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[64d] When an affection which is against nature and violent occurs within us with intensity it is painful, whereas the return back to the natural condition, when intense, is pleasant1; and an affection which is mild and gradual is imperceptible, while the converse is of a contrary character. And the affection which, in its entirety, takes place with ease is eminently perceptible, but it does not involve pain or pleasure; such, for example, are the affections of the visual stream itself, which, as we said before,2 becomes in the daylight a body substantially one with our own. For no pains are produced therein by cuttings or burnings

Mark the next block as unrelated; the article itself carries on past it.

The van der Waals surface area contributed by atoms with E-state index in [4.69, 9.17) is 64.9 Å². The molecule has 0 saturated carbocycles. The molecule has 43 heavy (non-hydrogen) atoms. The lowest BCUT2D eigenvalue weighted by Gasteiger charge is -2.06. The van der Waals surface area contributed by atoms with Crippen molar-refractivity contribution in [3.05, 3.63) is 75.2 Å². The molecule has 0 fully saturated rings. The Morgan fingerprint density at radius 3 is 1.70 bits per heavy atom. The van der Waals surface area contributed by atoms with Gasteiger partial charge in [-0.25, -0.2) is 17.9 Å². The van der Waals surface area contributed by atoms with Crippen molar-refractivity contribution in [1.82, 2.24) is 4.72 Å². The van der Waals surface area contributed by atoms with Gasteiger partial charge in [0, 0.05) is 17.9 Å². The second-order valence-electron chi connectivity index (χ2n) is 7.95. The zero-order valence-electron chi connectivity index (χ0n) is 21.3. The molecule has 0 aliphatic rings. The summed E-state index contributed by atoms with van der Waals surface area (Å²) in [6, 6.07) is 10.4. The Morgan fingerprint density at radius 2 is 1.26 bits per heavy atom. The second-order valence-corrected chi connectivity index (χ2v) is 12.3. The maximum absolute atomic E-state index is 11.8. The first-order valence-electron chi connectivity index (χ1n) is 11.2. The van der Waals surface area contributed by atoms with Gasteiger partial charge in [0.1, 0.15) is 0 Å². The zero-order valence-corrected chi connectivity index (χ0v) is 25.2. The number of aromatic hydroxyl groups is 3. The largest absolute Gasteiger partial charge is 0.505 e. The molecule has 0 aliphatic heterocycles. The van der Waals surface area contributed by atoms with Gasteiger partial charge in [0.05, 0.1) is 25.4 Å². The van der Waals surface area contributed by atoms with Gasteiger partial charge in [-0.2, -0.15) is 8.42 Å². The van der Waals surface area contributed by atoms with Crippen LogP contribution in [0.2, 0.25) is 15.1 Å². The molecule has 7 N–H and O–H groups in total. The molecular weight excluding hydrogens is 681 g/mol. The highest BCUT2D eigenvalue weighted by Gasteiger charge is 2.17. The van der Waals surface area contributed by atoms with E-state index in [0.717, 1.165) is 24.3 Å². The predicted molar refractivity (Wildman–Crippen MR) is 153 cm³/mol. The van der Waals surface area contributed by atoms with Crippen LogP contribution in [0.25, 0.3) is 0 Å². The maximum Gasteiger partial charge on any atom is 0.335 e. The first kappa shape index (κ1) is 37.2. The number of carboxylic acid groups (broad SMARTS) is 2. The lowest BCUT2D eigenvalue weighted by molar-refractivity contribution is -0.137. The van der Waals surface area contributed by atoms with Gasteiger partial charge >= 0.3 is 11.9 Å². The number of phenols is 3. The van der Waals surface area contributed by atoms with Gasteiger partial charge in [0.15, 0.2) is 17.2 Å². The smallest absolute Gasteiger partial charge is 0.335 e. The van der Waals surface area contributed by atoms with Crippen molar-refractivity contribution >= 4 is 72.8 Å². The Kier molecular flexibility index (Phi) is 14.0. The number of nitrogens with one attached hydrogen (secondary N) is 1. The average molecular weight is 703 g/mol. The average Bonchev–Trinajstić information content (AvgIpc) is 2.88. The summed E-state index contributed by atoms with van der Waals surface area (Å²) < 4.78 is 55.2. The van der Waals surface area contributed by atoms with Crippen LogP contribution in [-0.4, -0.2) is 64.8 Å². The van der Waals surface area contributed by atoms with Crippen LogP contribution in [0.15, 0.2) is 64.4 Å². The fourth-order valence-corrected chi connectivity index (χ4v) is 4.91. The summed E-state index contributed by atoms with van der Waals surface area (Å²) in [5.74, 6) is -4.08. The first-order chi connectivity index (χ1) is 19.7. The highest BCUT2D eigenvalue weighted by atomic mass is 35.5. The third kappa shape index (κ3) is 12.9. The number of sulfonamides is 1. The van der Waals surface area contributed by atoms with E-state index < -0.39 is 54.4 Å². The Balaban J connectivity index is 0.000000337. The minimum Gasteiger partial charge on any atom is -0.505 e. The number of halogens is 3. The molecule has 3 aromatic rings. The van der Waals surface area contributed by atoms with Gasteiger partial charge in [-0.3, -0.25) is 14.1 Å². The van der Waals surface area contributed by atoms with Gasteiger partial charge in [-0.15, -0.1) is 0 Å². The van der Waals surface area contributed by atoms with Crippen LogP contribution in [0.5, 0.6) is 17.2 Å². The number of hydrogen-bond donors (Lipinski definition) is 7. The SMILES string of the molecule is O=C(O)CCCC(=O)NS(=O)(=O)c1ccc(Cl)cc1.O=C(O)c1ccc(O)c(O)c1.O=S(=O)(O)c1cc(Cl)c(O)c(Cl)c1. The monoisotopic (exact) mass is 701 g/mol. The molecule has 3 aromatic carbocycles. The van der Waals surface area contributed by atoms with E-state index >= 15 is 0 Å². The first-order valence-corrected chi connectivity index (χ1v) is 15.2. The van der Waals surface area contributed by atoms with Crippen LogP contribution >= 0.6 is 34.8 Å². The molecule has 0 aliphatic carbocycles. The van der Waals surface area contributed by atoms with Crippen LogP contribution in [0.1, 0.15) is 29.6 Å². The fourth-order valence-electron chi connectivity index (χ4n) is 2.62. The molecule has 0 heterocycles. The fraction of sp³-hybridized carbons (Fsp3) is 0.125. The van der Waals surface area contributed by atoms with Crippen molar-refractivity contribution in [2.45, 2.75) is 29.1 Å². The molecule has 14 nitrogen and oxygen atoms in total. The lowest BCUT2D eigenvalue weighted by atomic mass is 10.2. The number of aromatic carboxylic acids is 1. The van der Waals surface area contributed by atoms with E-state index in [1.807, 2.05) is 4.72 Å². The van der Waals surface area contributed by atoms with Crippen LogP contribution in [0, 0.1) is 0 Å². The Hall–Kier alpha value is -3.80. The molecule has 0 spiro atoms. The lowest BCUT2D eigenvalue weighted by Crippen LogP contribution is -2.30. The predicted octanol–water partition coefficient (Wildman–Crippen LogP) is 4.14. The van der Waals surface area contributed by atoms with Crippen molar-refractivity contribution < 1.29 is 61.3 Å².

1 Cf. Rep. 583 C ff.,Phileb. 31 D ff.

2 Cf. 45 B.

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